Our worship service is a little different this morning, but we still followed the pattern of praise, prayer, singing, and praise. I changed things a bit, so we could sing more. I thought what better way to remember this Psalm and commit ourselves to its teaching than to sing more.

The music we sing in worship, our Christian hymns, teach us faith and theology. Many hymns include words from Scripture teaching us the Bible. They confess our dependence on God better than we can say ourselves. They praise God for creation and care and providence in words we find true. Some say our hymns are better than sermons, because we remember words of hymns better than we remember a sermon.

Music is much like a picture. A picture reminds us of a time and a place. Songs too remind us of moments in our lives. “We can remember music as if it is a permanent memory” (Rev. David Lose, Festival of Homiletics, 2014). We can’t remember where our keys are, but we can remember a song from 20 years ago. In singing that song, we are carried back to a moment when we heard that song. We can remember the people we were with and how we felt. Music transcends time as it lives in our souls.

When I’m planning worship and turning the pages of the hymnal choosing songs, it is like flipping through a photo album. I remember when I sang hymns on different occasions. In The Garden reminds me of the many friends whose funerals I have officiated in which we sang the hymn. For the Beauty of the Earth was the first song I learned to play on the piano and my friend, Tom, played it at my ordination service. Holy, Holy, Holy! Lord God Almighty reminds of walking home to my seminary apartment late one night from the library. Tom was practicing late in the chapel and playing that hymn. Swing Low, Sweet Chariot and They Will Know We Are Christians by our Love reminds me of camp. Sanctuary reminds me of the Hunger Weekend for youth held each year in Lexington. Spirit reminds me of my friend, Andrea’s ordination.

Most of my musical memories in the church are hymns. There is only one contemporary Christian song that I have a memory of. I was having a really, really bad day in a rough week in a heck of a month. I was crying and attempting to drive. I had turned off the radio and the sound of my prayers filled the car. Finally, I was tired of listening to myself cry and couldn’t pray anymore. I turned on the radio and the DJ said one word, listen. Then, the song More by Matthew West began playing. The lyrics go:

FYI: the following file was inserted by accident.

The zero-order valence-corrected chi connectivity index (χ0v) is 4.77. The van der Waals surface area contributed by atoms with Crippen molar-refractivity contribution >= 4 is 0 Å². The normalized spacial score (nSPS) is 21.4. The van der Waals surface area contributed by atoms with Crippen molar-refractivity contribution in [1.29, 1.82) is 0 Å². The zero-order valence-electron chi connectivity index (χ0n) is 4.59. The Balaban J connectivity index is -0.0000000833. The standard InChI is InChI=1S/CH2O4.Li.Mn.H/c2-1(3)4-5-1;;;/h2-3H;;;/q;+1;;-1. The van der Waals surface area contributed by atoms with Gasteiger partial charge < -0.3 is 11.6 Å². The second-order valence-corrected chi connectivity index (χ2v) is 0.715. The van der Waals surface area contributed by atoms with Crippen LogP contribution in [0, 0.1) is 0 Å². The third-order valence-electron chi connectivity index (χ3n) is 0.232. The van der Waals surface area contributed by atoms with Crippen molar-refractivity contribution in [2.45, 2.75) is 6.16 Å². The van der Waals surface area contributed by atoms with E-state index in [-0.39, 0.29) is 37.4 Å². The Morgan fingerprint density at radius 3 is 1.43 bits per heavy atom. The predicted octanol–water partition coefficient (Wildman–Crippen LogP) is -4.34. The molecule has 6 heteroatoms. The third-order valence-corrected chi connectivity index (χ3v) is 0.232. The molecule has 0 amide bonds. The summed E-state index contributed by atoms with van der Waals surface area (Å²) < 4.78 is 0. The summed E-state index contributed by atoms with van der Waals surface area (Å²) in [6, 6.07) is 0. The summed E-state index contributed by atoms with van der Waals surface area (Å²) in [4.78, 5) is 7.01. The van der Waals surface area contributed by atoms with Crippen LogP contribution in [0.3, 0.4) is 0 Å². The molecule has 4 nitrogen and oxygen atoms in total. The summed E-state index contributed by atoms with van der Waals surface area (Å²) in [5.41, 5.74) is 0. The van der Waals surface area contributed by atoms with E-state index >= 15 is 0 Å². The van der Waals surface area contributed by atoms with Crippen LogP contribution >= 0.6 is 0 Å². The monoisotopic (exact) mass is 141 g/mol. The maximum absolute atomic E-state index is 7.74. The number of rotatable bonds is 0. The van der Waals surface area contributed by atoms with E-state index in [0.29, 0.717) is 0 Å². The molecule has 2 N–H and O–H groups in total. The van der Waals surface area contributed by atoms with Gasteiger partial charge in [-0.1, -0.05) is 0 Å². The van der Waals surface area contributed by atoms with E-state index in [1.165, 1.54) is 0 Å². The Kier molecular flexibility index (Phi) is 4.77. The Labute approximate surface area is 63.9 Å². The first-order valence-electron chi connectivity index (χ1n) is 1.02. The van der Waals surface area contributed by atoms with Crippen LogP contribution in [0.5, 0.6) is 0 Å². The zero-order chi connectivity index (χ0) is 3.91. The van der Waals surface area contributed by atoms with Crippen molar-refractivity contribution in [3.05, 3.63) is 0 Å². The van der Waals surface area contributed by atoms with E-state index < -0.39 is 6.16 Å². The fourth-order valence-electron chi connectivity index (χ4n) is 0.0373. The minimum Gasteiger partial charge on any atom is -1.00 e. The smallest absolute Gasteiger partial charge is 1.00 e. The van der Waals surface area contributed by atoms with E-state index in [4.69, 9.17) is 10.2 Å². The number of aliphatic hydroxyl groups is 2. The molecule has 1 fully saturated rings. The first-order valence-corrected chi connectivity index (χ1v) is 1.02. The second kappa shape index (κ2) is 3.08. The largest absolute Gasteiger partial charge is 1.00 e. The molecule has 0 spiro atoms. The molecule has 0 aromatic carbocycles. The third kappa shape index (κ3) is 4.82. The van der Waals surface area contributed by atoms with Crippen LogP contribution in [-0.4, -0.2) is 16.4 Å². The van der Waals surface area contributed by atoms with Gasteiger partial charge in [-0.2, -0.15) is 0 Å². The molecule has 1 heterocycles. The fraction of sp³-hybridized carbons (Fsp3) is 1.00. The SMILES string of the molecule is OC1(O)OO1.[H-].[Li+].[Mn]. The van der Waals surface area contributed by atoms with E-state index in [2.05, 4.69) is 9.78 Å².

Take a look at the mountains stretching a mile high
Take a look at the ocean far as your eye can see
And think of me

Take a look at the desert. Do you feel like a grain of sand?
I am with you wherever, where you go is where I am

And I’m always thinking of you, take a look around
I’m spelling it out one by one

I love you more than the sun and the stars that I taught how to shine
You are mine, and you shine for me too
I love you yesterday and today and tomorrow
I’ll say it again and again
I love you more

Those were words I needed to hear in that moment and those words, that song, will always take me back to that moment in the car on that terrible day. And, I praise God. I praise God, because it has passed. The troubles I cried about have all been reconciled. As Eugene Peterson said, it may be years but our laments will lead to praise. Just like the Psalms, we may have deep words of desperation and need for salvation, but we end with praise of Yahweh.

As we sing the Hymn of Commitment, I want you to think about a hymn that reminds you of a day or a time, a hymn that taught you a Scripture, a hymn that reminds you of someone, or a hymn that expresses your faith better than others. After we’ve sung, we can share our memories with one another.